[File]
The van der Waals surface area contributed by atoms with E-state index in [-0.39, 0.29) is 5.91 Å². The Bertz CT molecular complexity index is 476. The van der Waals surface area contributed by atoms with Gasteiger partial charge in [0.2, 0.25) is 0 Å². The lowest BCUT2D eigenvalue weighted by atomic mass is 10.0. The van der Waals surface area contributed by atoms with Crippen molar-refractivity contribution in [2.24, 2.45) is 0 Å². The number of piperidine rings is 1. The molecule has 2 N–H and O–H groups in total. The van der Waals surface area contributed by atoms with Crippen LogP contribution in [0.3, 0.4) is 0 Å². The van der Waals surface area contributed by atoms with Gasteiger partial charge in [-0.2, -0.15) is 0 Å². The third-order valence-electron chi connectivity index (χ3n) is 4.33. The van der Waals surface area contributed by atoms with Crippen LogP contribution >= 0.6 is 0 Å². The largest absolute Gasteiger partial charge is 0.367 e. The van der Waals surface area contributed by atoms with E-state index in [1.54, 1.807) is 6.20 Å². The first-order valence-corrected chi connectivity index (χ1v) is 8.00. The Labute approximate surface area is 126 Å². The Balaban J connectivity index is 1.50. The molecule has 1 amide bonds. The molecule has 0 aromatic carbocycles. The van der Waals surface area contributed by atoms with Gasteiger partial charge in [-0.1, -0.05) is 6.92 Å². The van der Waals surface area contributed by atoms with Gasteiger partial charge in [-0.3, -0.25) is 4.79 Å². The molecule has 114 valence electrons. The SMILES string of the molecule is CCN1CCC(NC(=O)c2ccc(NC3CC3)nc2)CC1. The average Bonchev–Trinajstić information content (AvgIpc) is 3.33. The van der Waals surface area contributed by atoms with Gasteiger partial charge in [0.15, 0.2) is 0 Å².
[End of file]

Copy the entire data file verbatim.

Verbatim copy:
The van der Waals surface area contributed by atoms with E-state index in [-0.39, 0.29) is 5.91 Å². The Bertz CT molecular complexity index is 476. The van der Waals surface area contributed by atoms with Gasteiger partial charge in [0.2, 0.25) is 0 Å². The lowest BCUT2D eigenvalue weighted by atomic mass is 10.0. The van der Waals surface area contributed by atoms with Crippen molar-refractivity contribution in [2.24, 2.45) is 0 Å². The number of piperidine rings is 1. The molecule has 2 N–H and O–H groups in total. The van der Waals surface area contributed by atoms with Crippen LogP contribution in [0.3, 0.4) is 0 Å². The van der Waals surface area contributed by atoms with Gasteiger partial charge in [-0.2, -0.15) is 0 Å². The third-order valence-electron chi connectivity index (χ3n) is 4.33. The van der Waals surface area contributed by atoms with Crippen LogP contribution >= 0.6 is 0 Å². The largest absolute Gasteiger partial charge is 0.367 e. The van der Waals surface area contributed by atoms with E-state index in [1.54, 1.807) is 6.20 Å². The first-order valence-corrected chi connectivity index (χ1v) is 8.00. The Labute approximate surface area is 126 Å². The Balaban J connectivity index is 1.50. The molecule has 1 amide bonds. The molecule has 0 aromatic carbocycles. The van der Waals surface area contributed by atoms with Gasteiger partial charge in [-0.1, -0.05) is 6.92 Å². The van der Waals surface area contributed by atoms with Gasteiger partial charge in [-0.3, -0.25) is 4.79 Å². The molecule has 114 valence electrons. The SMILES string of the molecule is CCN1CCC(NC(=O)c2ccc(NC3CC3)nc2)CC1. The average Bonchev–Trinajstić information content (AvgIpc) is 3.33. The van der Waals surface area contributed by atoms with Gasteiger partial charge in [0.15, 0.2) is 0 Å².